TranscriptNarrator: Seventy thousand marines were sent to capture the Island of Iwo Jima. More than 23,000 died trying. Six became a symbol of courage for our nation at war. It took just one click of a camera. Of the six flag raisers forever frozen atop Mt. Suribachi in this famous photograph taken by Joe Rosenthal of the Associated Press, one was a Pima Indian from Arizona. His name was Ira Hamilton Hayes.
Sarah Bernell: You know, most of these pictures are of the family. Here's another one with Ira right here. These are the originals that I made copies from. These are the originals. That's Joe Rosenthal and Ira.
Narrator: Sarah Bernell is Ira's niece. She's become the family historian and an expert on her famous uncle.
Sarah Bernell: He was born in Phoenix at the -- it used to be the Indian Hospital in Phoenix.
Narrator: Sarah lives with Ira's younger brother Kenny in Sacaton on the Gila River Reservation not far from where Ira was raised. Photographs and memories cover the walls of their modest home. Kenny proudly displays the medal Ira earned. But he finds it difficult to talk about his brother.
Kenny Bernell: Oh, yeah. Yeah.
Narrator: Ira died at the age of 32, a tragic ending to the spectacular story of an American Indian who chose to fight for the stars and stripes, never wanting to be a star himself. But this photograph made Ira Hayes an instant celebrity. He and the other two surviving flag raisers were sent on tour to raise money for the war.
SINGING: From the halls of Montezuma...
Narrator: They appeared in the sands of Iwo Jima. In that movie, they re-enacted the scene that made them famous.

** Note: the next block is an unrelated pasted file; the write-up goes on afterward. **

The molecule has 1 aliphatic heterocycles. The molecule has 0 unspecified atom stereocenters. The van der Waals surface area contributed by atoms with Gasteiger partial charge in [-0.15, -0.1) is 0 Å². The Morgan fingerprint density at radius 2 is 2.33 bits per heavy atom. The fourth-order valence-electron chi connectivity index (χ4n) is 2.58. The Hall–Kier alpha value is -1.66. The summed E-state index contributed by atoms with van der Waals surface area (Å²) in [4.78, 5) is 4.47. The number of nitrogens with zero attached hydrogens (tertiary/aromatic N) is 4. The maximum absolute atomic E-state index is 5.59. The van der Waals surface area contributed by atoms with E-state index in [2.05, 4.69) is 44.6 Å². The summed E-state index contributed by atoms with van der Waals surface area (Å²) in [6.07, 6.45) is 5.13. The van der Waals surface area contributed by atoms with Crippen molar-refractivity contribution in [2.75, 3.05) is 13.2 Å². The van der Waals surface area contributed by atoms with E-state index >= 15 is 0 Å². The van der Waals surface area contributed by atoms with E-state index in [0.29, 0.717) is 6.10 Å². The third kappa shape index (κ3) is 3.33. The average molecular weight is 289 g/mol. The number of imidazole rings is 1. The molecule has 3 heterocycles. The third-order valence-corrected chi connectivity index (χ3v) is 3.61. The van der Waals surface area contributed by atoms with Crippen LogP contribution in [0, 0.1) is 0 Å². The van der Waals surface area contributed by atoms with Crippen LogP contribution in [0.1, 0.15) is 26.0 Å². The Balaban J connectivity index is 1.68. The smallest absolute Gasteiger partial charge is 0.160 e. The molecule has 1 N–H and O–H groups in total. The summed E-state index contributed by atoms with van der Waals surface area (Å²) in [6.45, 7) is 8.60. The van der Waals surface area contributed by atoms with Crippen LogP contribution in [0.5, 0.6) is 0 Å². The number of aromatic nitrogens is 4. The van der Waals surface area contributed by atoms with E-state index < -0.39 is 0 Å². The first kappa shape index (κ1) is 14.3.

Kenny Bernell: See, there it goes.
Narrator: Kenny says his brother grew tired of all the attention.
Kenny Bernell: He's not one of them guys that like to brag and stuff like that. He's not that kind of guy.
Narrator: Sarah believes fame and the war took a toll on her Uncle.
Sarah Bernell: The only way he probably could combat it was through drinking.
Narrator: Alcohol became Ira's best friend and his worst enemy. It landed him in jail on occasion and claimed his life much too early. Just months before he died in 1955, Ira was in Washington, D.C., for the dedication of the Iwo Jima Memorial.
Sarah Burnell: I really feel a lot of pride, especially when you see that big statue in Washington, D.C., and I go over there, and say, "that's Ira." I've learned, you know, in traveling that more people off the reservation respect him more than our own people. I went overseas to -- you know, to Iwo Jima, and I met a lot of his old buddies, you know, his buddies that were on Iwo Jima. Some were very close to him, but some of them just read about him, and they were all amazed. You know, they wanted to meet Kenny. Even if it was just his brother, they wanted to meet him. People have come through our reservation. They've never seen anything on Ira. I guess he was sort of, like, forgotten here for a while.
Narrator: But Sarah is trying to change that. Evidence of her hard work and Ira Hayes is beginning to show.
Sarah Bernell: To me, it's that he was a warrior. He was an honorable person, and he did something that was very honorable, going to war, and he was recognized for what he done. That's one of the things that I'm proud of, to be part of this -- of the... I like to say that Ira Hayes was one of ours, one of our people. Ii want him to be remembered just by him raising the flag. I want him to be remembered. I figure if we don't, he will be lost in history to our own people.